Coronavirus vaccine: European Union citizens receive their jabs
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The European economy has seen a slower recovery than some of its international peers as the vaccine delays and continued lockdowns take their toll. It shrank 0.7 percent in the last three months of 2020, and the 19 countries that use the euro are forecast to lag China and the US in bouncing back from the worst of the pandemic. Statistics agency Eurostat calculated that the European economy was hit with a 11.7 percent plunge in the second quarter, the biggest since statistics started in 1995, followed by a rebound of 12.4 percent in the third quarter in late summer.
Germany, an economic heavyweight in the EU, managed to achieve a small 0.1 percent growth in the final quarter of 2020 while France’s contracted by 1.3 percent.
The debate surrounding economic policy in the EU has been tense ever since the start of negotiations for a stimulus package.
In July last year, talks turned sour when French President Emmanuel Macron turned on Dutch Prime Minister Mark Rutte, comparing him to former British leader David Cameron.
Mr Macron said the Dutch leader was acting like Britain, and warned Mr Rutte that this “ended badly” for the former Conservative leader.
The French President also bashed a table before hitting out at Austrian Chancellor Sebastian Kurz for leaving the negotiations to take a phone call.
Mr Kurz was described as offended by one source after Mr Macron said, “You see? He doesn’t care. He doesn’t listen to others.”
Mr Rutte also said Miss Merkel and Mr Macron “ran off in a bad mood” as talks concluded.
EU member state’s eventually agreed on a coronavirus recovery fund worth more than £1.5trillion, but this would later be held up in late 2020 due to a row between Hungary, Poland and other member states.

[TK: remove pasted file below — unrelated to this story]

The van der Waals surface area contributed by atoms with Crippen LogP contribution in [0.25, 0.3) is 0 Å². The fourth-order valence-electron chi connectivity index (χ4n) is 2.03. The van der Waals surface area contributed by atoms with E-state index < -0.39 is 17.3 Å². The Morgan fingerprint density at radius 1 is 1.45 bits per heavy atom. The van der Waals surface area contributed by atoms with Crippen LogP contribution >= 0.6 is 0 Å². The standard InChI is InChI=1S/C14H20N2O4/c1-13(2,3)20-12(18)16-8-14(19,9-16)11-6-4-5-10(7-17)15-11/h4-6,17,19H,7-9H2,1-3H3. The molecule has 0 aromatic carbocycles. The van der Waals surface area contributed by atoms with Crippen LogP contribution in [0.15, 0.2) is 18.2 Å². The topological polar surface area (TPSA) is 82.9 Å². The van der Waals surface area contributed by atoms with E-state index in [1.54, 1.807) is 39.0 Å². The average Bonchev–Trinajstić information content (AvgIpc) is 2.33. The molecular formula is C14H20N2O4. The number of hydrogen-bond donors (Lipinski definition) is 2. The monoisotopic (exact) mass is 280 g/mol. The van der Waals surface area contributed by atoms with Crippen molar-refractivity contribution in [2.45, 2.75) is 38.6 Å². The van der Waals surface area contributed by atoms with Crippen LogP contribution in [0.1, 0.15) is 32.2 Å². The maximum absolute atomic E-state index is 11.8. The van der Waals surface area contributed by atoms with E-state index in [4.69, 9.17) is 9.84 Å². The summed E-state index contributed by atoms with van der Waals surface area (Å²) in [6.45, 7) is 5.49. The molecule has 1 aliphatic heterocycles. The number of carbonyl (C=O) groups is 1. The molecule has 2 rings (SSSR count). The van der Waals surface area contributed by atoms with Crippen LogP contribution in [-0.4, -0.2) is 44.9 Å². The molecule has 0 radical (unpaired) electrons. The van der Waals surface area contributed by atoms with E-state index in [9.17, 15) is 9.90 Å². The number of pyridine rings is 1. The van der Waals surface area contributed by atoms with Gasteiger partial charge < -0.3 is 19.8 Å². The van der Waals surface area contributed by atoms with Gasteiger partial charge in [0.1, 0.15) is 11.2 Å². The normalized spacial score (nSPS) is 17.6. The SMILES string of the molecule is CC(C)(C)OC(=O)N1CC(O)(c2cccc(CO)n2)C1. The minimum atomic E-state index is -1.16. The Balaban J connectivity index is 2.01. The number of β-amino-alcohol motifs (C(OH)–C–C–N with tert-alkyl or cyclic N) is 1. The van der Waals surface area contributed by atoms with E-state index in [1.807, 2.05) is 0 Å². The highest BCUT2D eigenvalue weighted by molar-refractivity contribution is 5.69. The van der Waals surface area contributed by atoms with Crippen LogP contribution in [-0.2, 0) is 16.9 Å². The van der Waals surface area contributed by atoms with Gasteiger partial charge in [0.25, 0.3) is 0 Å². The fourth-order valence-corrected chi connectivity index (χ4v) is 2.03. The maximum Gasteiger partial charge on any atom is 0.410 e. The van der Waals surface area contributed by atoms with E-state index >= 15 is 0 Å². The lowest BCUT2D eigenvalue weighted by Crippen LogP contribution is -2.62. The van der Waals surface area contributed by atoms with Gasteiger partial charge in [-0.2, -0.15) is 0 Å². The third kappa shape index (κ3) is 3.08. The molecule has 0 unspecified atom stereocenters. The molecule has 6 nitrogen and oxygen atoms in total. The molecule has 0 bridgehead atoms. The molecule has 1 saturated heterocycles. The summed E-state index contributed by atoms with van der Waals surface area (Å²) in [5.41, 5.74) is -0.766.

The row erupted after the bloc included a rule of law mechanism in the package, designed to ensure countries receiving emergency funds abide by democratic norms.
The Hungarian and Polish governments have been regularly criticised for their respective records on freedom of speech, freedom of the press and repeated attempts to interfere with the judiciary.
A row also erupted in July between Hungary’s Mr Orban and Dutch Prime Minister Mark Rutte over the rule of law mechanism.
Mr Rutte was branded “hateful” and accused of using “communist” tactics by Mr Orban.
European Commission President Ursula von der Leyen said in December that the EU would take the issue to the courts.
She said: “We think that the conditionality mechanism is appropriate. It is proportionate, and it is necessary. And it is hard to imagine that anyone could object.
“But if someone does have legal doubts, there is a very clear path, they can go to the European Court of Justice, this is the place where we usually thrash out differences of opinion regarding legal tests, and not at the expense of millions of Europeans who are desperately waiting for our help, because we are in the middle of a deep, deep crisis.”
Brussels eventually reached a compromise with the two member states, enabling the recovery fund to be distributed.
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David Marsh, a historian who focuses on the eurozone, told Express.co.uk last year that the monetary union in Europe could be threatened by the pandemic.
He said: “Sometimes crises lead to people coming together more – there’s the old adage that Europe is ‘forged in crises’.
“But of course you can have a crisis too far, and some crises end in the whole thing – in this case monetary union – blowing up.
“I think both of these possibilities are out there, and it’s difficult to tell which one is more likely.
“There is a chance the whole thing will come to an end, because the legitimate demands of the southern states won’t be possible for the northern states to meet, which could conceivably lead to a southern state leaving.
“The northern states could even depart as a bloc.”
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